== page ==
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The Real Snowflakes on the Op-Ed Page

Why are critics of cancel culture so scared of criticism?

Mario Tama/Getty Images

For years, conservative and centrist columnists have been depicting college campuses as if they were the settings of horror movies. A virus is incubating and spreading. Every year, more and more people are infected with wokeness. The stakes might be small—a misconstrued story about Chinese food and Oberlin College is frequently cited—but, these writers argued, something much scarier is afoot. Every year, more snowflakes enter the real world, spreading cancel culture through every strata of society. Soon, the whole world will be a campus.

The furor following The New York Timespublication of Senator Tom Cotton’s op-ed was, for many of these writers, a vindication. During a town hall meeting on Friday at the Times, in which staffers voiced their outrage and concerns, op-ed columnist Bari Weiss took a victory lap. She tweeted that the debates about political correctness on campus—the debates she had warned about—were now on the front door of the country’s leading newspaper, as well as “other publications and companies across the country.” New York magazine columnist Andrew Sullivan has spent the last week tweeting variations of “We all live on campus now,” the headline of a column he wrote in 2018. National Review was somehow even more histrionic: The headline to a Tuesday David Harsanyi column about the Cotton op-ed described recent events without irony as a “Cultural Revolution.” The big issue for these writers wasn’t systemic racism or police brutality. It was the return of Maoism.

These arguments rest on the idea that liberal democracy is under threat—from an increasingly authoritarian right wing, sure, but also from an increasingly dogmatic left. Sullivan has recirculated a 2019 diatribe about Ibram X. Kendi’s bestseller How to Be an Anti-Racist, whose recent presence on bestseller lists he has bemoaned. “They seem not to genuinely believe in liberalism, liberal democracy, or persuasion. They have no clear foundational devotion to individual rights or freedom of speech,” he wrote.

Despite all the paeans to liberal democracy, Sullivan and Weiss’s project is a small one. Other anxieties are apparent. For decades, the opinion pages were safe spaces for white, reactionary writers. These writers are lashing out at a loss of impunity and a rise in editorial standards that are making opinion journalism stronger.

While the Times was dealing with the aftermath of the Cotton op-ed, Sullivan was dealing with his own problems. A column from “Cockburn” in The Spectator cited a tweet from Sullivan announcing his weekly column wouldn’t be appearing. The reason? “Presumably Sullivan’s editors are frightened that he might make the radically bourgeois point that looting and violence are wrong,” Cockburn wrote. Later in the column he noted, “Sullivan, a source close to New York magazine reveals, has to have his work vetted by sensitive junior editors to make sure it doesn’t trigger them. If it passes their sniff testing, it can be published.” Maoism!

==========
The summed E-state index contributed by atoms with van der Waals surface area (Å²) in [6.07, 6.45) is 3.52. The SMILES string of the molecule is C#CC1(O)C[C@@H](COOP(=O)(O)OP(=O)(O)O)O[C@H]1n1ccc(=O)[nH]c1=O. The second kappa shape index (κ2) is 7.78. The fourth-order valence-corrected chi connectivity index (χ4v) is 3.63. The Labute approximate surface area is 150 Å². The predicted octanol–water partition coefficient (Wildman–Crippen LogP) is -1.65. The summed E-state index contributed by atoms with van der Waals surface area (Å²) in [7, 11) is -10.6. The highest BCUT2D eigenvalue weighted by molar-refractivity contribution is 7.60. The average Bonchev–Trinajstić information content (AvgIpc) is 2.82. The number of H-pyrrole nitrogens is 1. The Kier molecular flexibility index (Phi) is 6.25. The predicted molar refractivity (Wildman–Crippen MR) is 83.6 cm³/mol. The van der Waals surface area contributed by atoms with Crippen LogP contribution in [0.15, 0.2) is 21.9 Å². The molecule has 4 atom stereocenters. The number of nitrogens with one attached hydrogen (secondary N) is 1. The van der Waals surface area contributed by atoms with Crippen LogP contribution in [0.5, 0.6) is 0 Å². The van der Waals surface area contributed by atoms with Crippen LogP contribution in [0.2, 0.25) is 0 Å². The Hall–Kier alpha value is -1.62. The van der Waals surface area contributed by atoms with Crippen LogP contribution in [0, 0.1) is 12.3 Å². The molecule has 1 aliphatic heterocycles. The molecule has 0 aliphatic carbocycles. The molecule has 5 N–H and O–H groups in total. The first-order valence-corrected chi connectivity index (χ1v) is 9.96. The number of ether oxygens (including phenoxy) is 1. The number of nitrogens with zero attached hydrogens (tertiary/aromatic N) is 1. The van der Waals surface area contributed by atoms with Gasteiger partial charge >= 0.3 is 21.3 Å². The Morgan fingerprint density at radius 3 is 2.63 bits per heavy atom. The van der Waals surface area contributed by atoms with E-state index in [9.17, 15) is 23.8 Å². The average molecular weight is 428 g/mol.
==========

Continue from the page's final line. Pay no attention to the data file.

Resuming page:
Over the weekend, in a since-deleted tweet, former New York editor Max Read noted that he was one of the “junior editors” who had once pointed out something that needed to be changed in a Sullivan column (in this instance, Sullivan had cited a fake antifa social media account). Brian Feldman, a writer at New York, tweeted that it marked “the only time I’d ever heard of Sullivan’s column getting anything resembling substantive pushback from editors at all.” (On Sunday, Sullivan retweeted a tweet that falsely claimed that former Washington Post reporter Wesley Lowrey was “fired” from the paper and “lied” about it. Sullivan apologized after being called out.)

Cockburn’s column is revealing. For Sullivan and his defenders, free speech and liberalism mean that he gets to publish whatever he wants, without dissent or intervention. Pushing back or pointing out factual errors—key parts of the editorial process—are, for Sullivan and Co., a threat to the foundations of Western civilization.

In the polemic about “cultural revolution,” there is quite a bit of talk about the need for debate. For many on the right, “debate me” is the ultimate comeback, proof of one’s toughness and conviction and allegiance to liberal values. But the writers most committed to warning America about the barbarians at the gate are the ones who appear to be living in a bubble. Weiss’s tweet thread about campus culture coming to the Times was not factually accurate, particularly its claim that the controversy boiled down to a generational battle between those under 40 who believe in “safetyism” and those over 40 who believe in free speech. Rather than take criticism of her comments to heart, she has spent the last several days retweeting praise. Bret Stephens, who has written extensively about free speech and campus culture, got called out at the same time for repeatedly tattling on co-workers who had critiqued his columns.

Far from a reluctance to engage—or, to use Weiss’s words, a desire for “safety”—the disagreement with Cotton’s op-ed was rooted in difficult, complicated subjects: creeping fascism, violent racism, a Republican Party that has itself shown contempt for liberal democracy and its norms. Weiss and Sullivan portray themselves as crusaders against narrow-minded, thin-skinned millennials and are so convinced of their own righteousness that they don’t have to listen to, let alone respect, their colleagues. Why bother? These people, after all, are safety-obsessed snowflakes, unwilling to reckon with hard truths.